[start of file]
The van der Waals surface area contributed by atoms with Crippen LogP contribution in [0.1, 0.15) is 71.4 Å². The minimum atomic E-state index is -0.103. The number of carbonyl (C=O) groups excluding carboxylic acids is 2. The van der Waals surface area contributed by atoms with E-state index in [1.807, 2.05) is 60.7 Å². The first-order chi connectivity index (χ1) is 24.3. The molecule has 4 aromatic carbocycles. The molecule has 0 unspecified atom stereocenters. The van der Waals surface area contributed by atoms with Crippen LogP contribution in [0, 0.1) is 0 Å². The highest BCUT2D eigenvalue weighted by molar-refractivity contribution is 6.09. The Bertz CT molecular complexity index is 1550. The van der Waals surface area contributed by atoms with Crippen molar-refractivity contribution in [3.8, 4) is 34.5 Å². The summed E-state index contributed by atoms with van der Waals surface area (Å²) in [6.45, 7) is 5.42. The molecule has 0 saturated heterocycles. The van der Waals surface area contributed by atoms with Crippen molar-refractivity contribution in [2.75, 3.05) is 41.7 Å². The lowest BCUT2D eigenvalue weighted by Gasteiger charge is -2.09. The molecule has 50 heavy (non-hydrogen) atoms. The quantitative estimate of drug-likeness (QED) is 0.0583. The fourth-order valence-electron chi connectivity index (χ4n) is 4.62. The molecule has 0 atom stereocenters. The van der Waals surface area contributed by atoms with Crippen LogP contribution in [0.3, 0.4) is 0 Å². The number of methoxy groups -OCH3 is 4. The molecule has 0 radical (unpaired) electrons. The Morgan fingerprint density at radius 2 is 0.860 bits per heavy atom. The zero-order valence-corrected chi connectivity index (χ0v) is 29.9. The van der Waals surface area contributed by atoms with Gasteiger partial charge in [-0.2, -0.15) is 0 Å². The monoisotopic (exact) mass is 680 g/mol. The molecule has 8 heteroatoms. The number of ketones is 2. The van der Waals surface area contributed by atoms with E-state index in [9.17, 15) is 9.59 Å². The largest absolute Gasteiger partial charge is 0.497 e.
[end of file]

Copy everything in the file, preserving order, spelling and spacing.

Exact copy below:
The van der Waals surface area contributed by atoms with Crippen LogP contribution in [0.1, 0.15) is 71.4 Å². The minimum atomic E-state index is -0.103. The number of carbonyl (C=O) groups excluding carboxylic acids is 2. The van der Waals surface area contributed by atoms with E-state index in [1.807, 2.05) is 60.7 Å². The first-order chi connectivity index (χ1) is 24.3. The molecule has 4 aromatic carbocycles. The molecule has 0 unspecified atom stereocenters. The van der Waals surface area contributed by atoms with Crippen LogP contribution in [0, 0.1) is 0 Å². The highest BCUT2D eigenvalue weighted by molar-refractivity contribution is 6.09. The Bertz CT molecular complexity index is 1550. The van der Waals surface area contributed by atoms with Crippen molar-refractivity contribution in [3.8, 4) is 34.5 Å². The summed E-state index contributed by atoms with van der Waals surface area (Å²) in [6.45, 7) is 5.42. The molecule has 0 saturated heterocycles. The van der Waals surface area contributed by atoms with Crippen molar-refractivity contribution in [2.75, 3.05) is 41.7 Å². The lowest BCUT2D eigenvalue weighted by Gasteiger charge is -2.09. The molecule has 50 heavy (non-hydrogen) atoms. The quantitative estimate of drug-likeness (QED) is 0.0583. The fourth-order valence-electron chi connectivity index (χ4n) is 4.62. The molecule has 0 atom stereocenters. The van der Waals surface area contributed by atoms with Crippen LogP contribution in [0.3, 0.4) is 0 Å². The number of methoxy groups -OCH3 is 4. The molecule has 0 radical (unpaired) electrons. The Morgan fingerprint density at radius 2 is 0.860 bits per heavy atom. The zero-order valence-corrected chi connectivity index (χ0v) is 29.9. The van der Waals surface area contributed by atoms with Gasteiger partial charge in [-0.2, -0.15) is 0 Å². The monoisotopic (exact) mass is 680 g/mol. The molecule has 8 heteroatoms. The number of ketones is 2. The van der Waals surface area contributed by atoms with E-state index in [9.17, 15) is 9.59 Å². The largest absolute Gasteiger partial charge is 0.497 e.